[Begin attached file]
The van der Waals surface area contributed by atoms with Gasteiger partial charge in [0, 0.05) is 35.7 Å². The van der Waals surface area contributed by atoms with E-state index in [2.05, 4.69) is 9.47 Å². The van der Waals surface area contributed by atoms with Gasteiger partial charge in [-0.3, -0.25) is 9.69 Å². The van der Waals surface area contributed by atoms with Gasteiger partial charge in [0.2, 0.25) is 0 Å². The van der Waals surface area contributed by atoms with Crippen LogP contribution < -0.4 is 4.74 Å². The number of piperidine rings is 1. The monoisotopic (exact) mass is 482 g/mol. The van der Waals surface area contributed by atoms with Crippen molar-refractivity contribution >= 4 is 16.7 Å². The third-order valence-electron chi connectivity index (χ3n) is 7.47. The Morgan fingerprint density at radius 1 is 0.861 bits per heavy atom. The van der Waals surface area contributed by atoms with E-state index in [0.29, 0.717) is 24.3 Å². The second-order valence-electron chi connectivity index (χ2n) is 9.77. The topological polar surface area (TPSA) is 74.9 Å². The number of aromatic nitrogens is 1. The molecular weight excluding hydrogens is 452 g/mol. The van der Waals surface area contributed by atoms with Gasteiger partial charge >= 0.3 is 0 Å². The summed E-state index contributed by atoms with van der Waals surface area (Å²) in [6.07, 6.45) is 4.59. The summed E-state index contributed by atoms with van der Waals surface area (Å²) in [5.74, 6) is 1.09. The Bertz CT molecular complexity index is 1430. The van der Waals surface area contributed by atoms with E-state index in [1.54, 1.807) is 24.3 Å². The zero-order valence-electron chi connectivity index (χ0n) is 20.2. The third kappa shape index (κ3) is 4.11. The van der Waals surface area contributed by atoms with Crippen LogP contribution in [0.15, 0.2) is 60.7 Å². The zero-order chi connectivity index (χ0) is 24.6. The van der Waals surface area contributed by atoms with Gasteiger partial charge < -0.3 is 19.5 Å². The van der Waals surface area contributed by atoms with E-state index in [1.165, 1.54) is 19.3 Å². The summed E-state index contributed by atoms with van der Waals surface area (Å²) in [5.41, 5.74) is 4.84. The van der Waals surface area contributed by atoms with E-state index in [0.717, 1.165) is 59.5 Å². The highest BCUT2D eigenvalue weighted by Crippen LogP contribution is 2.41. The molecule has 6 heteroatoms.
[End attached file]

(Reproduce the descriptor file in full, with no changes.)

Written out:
The van der Waals surface area contributed by atoms with Gasteiger partial charge in [0, 0.05) is 35.7 Å². The van der Waals surface area contributed by atoms with E-state index in [2.05, 4.69) is 9.47 Å². The van der Waals surface area contributed by atoms with Gasteiger partial charge in [-0.3, -0.25) is 9.69 Å². The van der Waals surface area contributed by atoms with Gasteiger partial charge in [0.2, 0.25) is 0 Å². The van der Waals surface area contributed by atoms with Crippen LogP contribution < -0.4 is 4.74 Å². The number of piperidine rings is 1. The monoisotopic (exact) mass is 482 g/mol. The van der Waals surface area contributed by atoms with Crippen molar-refractivity contribution >= 4 is 16.7 Å². The third-order valence-electron chi connectivity index (χ3n) is 7.47. The Morgan fingerprint density at radius 1 is 0.861 bits per heavy atom. The van der Waals surface area contributed by atoms with E-state index in [0.29, 0.717) is 24.3 Å². The second-order valence-electron chi connectivity index (χ2n) is 9.77. The topological polar surface area (TPSA) is 74.9 Å². The number of aromatic nitrogens is 1. The molecular weight excluding hydrogens is 452 g/mol. The van der Waals surface area contributed by atoms with Gasteiger partial charge >= 0.3 is 0 Å². The summed E-state index contributed by atoms with van der Waals surface area (Å²) in [6.07, 6.45) is 4.59. The summed E-state index contributed by atoms with van der Waals surface area (Å²) in [5.74, 6) is 1.09. The Bertz CT molecular complexity index is 1430. The van der Waals surface area contributed by atoms with E-state index in [1.54, 1.807) is 24.3 Å². The zero-order valence-electron chi connectivity index (χ0n) is 20.2. The third kappa shape index (κ3) is 4.11. The van der Waals surface area contributed by atoms with Crippen LogP contribution in [0.15, 0.2) is 60.7 Å². The zero-order chi connectivity index (χ0) is 24.6. The van der Waals surface area contributed by atoms with Gasteiger partial charge < -0.3 is 19.5 Å². The van der Waals surface area contributed by atoms with E-state index in [1.165, 1.54) is 19.3 Å². The summed E-state index contributed by atoms with van der Waals surface area (Å²) in [5.41, 5.74) is 4.84. The van der Waals surface area contributed by atoms with E-state index in [0.717, 1.165) is 59.5 Å². The highest BCUT2D eigenvalue weighted by Crippen LogP contribution is 2.41. The molecule has 6 heteroatoms.